Mydans, Shelley (1915—)
Mydans, Shelley (1915—)
American journalist and writer. Born Shelley Smith on May 20, 1915, in Palo Alto, California; daughter of Everett Smith (a professor of journalism); married Carl Mydans (a photojournalist), in June 1938.
Worked as journalist for Life magazine (1939—); was correspondent in Manila, Europe and Far East; was a Japanese prisoner of war during World War II; wrote novel Open City about experiences; wrote historical novels.
The Open City (1945); Thomas: A Novel of the Life, Passion, and Miracles of Becket (1965); (with Carl Mydans) The Violent Peace: A Report on Wars in the Postwar World (1968); The Vermilion Bridge (1980).
Born Shelley Smith in Palo Alto, California, in 1915, Shelley Mydans was the daughter of journalism professor Everett W. Smith. Her pursuit of journalism as a career took Mydans first to New York, where she worked as a writer-researcher for the nascent Life magazine. Carl Mydans, a photojournalist also working for Life, walked into her office one day in 1937; he "sat down in a wastebasket and started talking to Margaret Bassett , whose desk was two over from mine," Shelley told interviewer Larry Smith. "He sat there in the wastebasket, talking to Margaret, and his voice had all kinds of excitement in it." They married in 1938. By 1939, Life made the couple a reporter-photographer team and sent them on assignment to Europe and Asia; both covered Douglas MacArthur's buildup in the Philippines during World War II. In 1942, the Mydans were taken prisoner by the invading Japanese and incarcerated for 12 months in Santo Tomas in Manila and 8 months in Shanghai, an experience that informed Shelley's novel Open City, published in 1945.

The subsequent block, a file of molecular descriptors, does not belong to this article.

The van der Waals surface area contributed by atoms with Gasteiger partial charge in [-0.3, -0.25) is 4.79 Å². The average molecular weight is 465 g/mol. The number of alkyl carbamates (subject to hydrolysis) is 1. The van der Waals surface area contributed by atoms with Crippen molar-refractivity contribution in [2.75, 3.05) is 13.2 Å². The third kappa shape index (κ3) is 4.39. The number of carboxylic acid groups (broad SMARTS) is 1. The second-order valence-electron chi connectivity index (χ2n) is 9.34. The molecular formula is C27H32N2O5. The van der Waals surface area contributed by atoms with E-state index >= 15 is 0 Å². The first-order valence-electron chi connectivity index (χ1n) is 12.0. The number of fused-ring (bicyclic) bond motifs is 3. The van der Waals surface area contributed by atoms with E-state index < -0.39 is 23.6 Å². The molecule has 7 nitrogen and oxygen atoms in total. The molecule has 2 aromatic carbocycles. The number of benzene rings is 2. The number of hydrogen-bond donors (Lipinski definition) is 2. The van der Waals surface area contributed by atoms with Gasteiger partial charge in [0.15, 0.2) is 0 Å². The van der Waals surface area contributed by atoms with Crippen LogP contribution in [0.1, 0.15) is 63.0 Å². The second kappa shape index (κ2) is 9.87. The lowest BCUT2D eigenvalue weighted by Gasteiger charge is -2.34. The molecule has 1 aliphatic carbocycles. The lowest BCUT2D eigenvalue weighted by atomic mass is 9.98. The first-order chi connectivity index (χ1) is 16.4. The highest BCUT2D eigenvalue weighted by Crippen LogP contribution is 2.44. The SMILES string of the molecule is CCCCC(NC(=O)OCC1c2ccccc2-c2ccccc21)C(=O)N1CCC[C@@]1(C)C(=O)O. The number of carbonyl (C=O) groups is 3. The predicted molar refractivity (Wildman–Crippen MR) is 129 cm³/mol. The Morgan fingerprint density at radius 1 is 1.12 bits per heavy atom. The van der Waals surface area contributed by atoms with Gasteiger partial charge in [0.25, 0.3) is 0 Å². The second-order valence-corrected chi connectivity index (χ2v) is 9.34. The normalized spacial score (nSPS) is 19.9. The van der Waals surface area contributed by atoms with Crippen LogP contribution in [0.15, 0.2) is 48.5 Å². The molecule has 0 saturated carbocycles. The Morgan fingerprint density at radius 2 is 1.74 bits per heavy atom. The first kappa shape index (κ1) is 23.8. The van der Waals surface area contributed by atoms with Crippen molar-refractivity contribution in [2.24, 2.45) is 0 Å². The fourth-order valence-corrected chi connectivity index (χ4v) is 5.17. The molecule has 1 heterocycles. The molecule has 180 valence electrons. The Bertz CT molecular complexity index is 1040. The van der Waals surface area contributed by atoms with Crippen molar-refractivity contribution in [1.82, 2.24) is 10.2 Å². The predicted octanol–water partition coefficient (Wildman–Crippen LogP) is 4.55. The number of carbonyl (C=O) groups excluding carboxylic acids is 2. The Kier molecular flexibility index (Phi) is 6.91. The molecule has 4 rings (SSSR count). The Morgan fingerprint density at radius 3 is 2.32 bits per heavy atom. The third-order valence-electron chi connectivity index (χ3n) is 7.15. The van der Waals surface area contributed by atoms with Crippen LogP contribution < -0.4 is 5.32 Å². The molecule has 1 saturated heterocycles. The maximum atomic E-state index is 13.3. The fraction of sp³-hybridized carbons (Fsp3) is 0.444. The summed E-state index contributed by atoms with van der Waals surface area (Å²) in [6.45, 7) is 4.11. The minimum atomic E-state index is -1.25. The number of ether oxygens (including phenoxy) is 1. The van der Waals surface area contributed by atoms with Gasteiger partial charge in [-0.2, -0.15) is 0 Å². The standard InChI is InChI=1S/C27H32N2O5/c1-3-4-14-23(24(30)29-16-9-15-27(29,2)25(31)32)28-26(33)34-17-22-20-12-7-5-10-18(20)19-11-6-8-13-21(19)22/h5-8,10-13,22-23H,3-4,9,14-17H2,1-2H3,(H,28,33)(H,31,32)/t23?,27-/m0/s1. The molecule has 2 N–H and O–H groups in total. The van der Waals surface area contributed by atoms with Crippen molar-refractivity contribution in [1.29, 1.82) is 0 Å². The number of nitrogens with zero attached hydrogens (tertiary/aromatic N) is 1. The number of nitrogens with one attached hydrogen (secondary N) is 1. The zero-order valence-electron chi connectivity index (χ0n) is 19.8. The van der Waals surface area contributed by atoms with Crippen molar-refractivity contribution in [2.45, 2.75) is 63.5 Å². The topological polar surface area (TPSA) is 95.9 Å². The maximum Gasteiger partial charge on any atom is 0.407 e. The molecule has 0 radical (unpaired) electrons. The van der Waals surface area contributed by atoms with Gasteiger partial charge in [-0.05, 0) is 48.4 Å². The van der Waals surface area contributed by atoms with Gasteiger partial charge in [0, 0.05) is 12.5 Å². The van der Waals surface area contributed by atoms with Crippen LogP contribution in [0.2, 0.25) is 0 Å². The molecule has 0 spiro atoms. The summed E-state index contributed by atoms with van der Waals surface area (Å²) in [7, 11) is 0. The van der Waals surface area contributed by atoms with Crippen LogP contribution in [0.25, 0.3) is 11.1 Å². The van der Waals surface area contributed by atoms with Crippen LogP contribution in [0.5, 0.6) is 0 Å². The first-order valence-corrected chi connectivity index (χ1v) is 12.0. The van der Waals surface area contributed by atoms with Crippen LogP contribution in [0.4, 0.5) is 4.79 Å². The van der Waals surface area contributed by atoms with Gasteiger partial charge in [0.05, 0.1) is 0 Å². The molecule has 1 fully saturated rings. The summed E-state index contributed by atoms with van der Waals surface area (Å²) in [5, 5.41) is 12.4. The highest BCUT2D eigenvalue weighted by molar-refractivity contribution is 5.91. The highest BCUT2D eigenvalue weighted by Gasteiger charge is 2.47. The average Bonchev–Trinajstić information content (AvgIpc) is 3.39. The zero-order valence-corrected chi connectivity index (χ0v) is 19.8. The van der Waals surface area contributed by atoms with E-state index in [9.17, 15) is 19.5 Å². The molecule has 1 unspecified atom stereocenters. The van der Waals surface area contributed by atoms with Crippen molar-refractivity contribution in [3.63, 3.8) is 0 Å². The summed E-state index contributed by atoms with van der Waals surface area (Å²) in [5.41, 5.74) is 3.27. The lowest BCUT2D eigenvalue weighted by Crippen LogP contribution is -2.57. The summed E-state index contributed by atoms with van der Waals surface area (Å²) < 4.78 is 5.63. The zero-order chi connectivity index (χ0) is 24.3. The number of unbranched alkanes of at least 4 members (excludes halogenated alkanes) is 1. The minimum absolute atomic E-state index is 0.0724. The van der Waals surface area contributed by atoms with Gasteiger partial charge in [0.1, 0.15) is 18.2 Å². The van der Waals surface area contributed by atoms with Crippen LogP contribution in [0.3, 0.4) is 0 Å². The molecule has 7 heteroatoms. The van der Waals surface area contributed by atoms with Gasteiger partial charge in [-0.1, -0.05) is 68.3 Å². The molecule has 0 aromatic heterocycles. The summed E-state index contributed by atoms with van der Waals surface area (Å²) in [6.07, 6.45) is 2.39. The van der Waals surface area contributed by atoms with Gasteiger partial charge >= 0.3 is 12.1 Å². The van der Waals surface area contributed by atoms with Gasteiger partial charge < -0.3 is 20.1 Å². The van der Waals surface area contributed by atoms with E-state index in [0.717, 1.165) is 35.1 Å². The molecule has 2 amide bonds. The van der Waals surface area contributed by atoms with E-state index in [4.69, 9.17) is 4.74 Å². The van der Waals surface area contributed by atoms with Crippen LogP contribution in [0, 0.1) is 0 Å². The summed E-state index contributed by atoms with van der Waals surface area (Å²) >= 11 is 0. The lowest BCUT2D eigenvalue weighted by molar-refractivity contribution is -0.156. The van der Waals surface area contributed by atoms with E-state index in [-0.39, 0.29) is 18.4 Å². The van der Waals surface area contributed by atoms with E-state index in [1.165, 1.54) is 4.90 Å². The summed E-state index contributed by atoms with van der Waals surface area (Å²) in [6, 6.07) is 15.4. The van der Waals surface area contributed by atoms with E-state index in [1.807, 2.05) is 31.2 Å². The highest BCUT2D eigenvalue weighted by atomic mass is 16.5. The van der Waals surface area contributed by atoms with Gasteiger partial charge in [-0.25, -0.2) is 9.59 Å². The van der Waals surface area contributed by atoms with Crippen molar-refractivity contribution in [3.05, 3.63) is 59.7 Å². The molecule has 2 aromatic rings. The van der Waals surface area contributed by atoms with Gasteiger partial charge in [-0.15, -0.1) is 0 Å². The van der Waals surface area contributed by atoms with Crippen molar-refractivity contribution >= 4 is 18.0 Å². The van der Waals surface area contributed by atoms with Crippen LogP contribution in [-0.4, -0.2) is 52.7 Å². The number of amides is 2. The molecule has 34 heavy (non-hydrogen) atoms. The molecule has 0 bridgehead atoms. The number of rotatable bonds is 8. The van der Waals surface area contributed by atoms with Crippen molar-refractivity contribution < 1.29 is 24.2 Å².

Twenty years later, she published Thomas: A Novel of the Life, Passion, and Miracles of Becket, an ambitious and well-reviewed historical novel about the 12th-century English saint. Mydans collaborated with her now-famous husband on The Violent Peace: A Report on Wars in the Postwar World, drawing on their research in China, Korea and Japan. The New York Times Book Review described its contents as "some of the best war journalism of our time." In 1980, Mydans published another historical novel, TheVermilion Bridge, set in 8th-century Japan. The New York Times praised her approach for combining "the thoroughness of a historian … [with] the sensitivity of a novelist."
Smith, Larry. "A Picture to Remember," in Parade. May 25, 1997, p. 5.
Paula Morris , D.Phil., Brooklyn, New York